When thinking about the exploitation horror-sleaze movies of the 60s & 70s (you know: guys with comical facial hair staring uncomfortably into middle-distance, attractive girls getting naked at every opportunity, a groovy jazz/beat soundtrack, terrible dubbing, a nonsensical plot & copious use of the zoom lens), the first place you think of is mainland Europe. One place you probably don’t associate with such stuff is Argentina, but in the 60s a couple of forward thinking directors (notably Emilio Vieyra & Armando Bo) spotted a hole in the market for such movies in the Spanish-speaking world. Although only a handful of films were made (not least because “Blood of the Virgins”, the film under review here, got banned by the Argentinean Government) & they remain a mere footnote in the history of horror, there is plenty to recommend them to fans.
“Blood of the Virgins” is notable mostly for being the first Argentinean vampire movie, directed by Emilio Vieyra fresh from “The Curious Dr Humpp”, which has since become something of a cult classic. That “…Virgins” has not received the same following is down to a couple of factors. First, as mentioned above, it was banned by the Argentinean Government, & thus little seen until recently, & it never got a dubbed for release in English-speaking territories. And secondly, there’s the simple fact that aside from its curiosity & historical value, ultimately its vampiric tale is over-familiar from countless more widely distributed European movies of the same period.
The movie starts with Ofelia (Susana Beltran) faced with a dilemma – marry the man her parents have chosen for her but who she does not love, or the mysterious Gustavo (Ricardo Bauleo) with whom she is in love. When Gustavo refuses to meet her parents for no readily apparent reason, she leaves him & marries her parents’ choice. On their wedding night, Gustavo intrudes on the couple, revealing himself to be a vampire – which in fairness her parents were never going to be happy about, & which she wouldn’t have guessed since in this film, sunlight is apparently no problem for vampires. He kills them, & then later resurrects her from the grave to be his vampire bride. After a supremely cool animated credit sequence (a regular feature of Vieyras’ movies), we cut to the modern day & a lengthy jazzy montage showing a group of young holiday makers having fun. Incidentally, I don’t believe any of the kids are virgins, after watching the entirely gratuitous but highly enjoyable topless go-go dancing scene towards the end of this sequence. We then cut to them driving late at night in their Scoobyvan, which surprisingly breaks down leaving them to seek refuge in a deserted villa, which unexpectedly turns out to be the house where Ofelia lived. They settle down for a night in the darkness & startlingly get rather more than they expect.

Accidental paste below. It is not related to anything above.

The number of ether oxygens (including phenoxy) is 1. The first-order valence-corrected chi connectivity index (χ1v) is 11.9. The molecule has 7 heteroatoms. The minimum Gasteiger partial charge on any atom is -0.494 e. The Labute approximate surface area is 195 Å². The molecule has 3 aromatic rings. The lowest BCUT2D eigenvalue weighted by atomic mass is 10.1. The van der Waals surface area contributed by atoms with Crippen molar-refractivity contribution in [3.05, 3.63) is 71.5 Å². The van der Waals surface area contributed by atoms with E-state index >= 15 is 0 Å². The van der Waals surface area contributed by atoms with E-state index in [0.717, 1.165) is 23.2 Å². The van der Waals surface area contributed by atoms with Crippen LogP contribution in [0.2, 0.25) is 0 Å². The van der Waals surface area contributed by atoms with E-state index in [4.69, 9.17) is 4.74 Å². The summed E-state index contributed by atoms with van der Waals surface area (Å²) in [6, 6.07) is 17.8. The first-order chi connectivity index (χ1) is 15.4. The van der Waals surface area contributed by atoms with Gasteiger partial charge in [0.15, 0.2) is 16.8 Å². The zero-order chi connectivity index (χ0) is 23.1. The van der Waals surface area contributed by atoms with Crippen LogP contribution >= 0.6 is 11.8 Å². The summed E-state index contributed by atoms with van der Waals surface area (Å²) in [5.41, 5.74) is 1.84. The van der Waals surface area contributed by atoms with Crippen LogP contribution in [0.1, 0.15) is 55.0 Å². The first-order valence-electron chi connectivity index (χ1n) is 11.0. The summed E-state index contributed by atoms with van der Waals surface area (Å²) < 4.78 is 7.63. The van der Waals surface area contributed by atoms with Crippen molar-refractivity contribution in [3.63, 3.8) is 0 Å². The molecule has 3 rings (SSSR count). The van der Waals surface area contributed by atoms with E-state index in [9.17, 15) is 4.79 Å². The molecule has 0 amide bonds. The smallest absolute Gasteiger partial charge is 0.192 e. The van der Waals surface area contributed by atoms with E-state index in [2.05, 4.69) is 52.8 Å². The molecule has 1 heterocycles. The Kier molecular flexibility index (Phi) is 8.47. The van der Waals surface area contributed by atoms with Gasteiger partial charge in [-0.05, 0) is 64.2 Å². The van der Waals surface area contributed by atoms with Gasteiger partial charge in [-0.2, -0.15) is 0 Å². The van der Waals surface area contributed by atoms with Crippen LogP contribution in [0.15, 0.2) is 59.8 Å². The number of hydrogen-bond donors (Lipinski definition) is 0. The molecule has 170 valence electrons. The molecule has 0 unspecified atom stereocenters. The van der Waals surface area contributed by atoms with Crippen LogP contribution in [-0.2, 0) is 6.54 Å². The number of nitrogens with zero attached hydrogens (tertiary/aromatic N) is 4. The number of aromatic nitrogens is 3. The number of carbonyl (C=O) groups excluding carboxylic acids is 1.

To be completely frank, if you’re a fan of these kind of movies, there’s little in “Blood of the Virgins” which you won’t have seen elsewhere, & if you’re not the chances are you’ve not even bothered to read this far. What is perhaps surprising is how many things here actually pre-figure the more well known variations – for example the intercut shots of bats flying in a blood-red sky looks forward to Jess Franco’s “Female Vampire”. It’s quite a creepy effect until you look closely & realise that they’re actually seagulls. Despite the familiarity of its basic narrative however, there’s still much to enjoy. There are a couple of nicely graphic moments of bloodletting, a quite ridiculous amount of female nudity, the scenery is lovely & a welcome change from the European norm, the climax adds a surprising emotional element, & some of the early scenes in the dark villa are genuinely creepy. In the interview contained on this DVD release Vieyra says that he lives for the cinema & making movies, & this enthusiasm shows through in the film. He has a rare natural ability with the camera, & shoots scenes dynamically with a variety of well-chosen angles & smart editing. One thing you don’t expect from films like this are good performances, but with the notable exception of Bauleo (who is hysterical!), most of the cast are pretty decent, with Beltran actually being (whisper it) quite good. Perhaps the most enjoyable thing about the film for me though was the score by Victor Buchino, which has some great moments of real beauty, mixed in with the expected (but still great) groovesome material.
The UK R0/PAL DVD is from those nice folks over at Mondo Macabro, & they’ve put together a surprisingly good package for such a little-known movie (this was indeed the worldwide video premiere of the film!). The picture is 4:3 (I can only assume that this is the correct ratio, although some of the framing appears slightly tight), & looks startlingly good. There’s inevitably some print damage throughout (lots of white specks), & a couple of shots are excessively grainy but given the nature of the movie I was blown away by how good it looked. The audio is Spanish stereo (although it’s actually only mono), & suffers from a lot of background pop & hiss, but again this is pretty much unsurprising & it’s rarely intrusive. English subs are optional, player-generated.
For extras, they give us a great episode of the Mondo Macabro TV series about Argentinean exploitation movies, which I actually saw on the TV & which first peaked my interest in Vieyras work. There’s also lengthy production notes. MM have since released a US version of this disc, which differs only by adding a couple of extra trailers.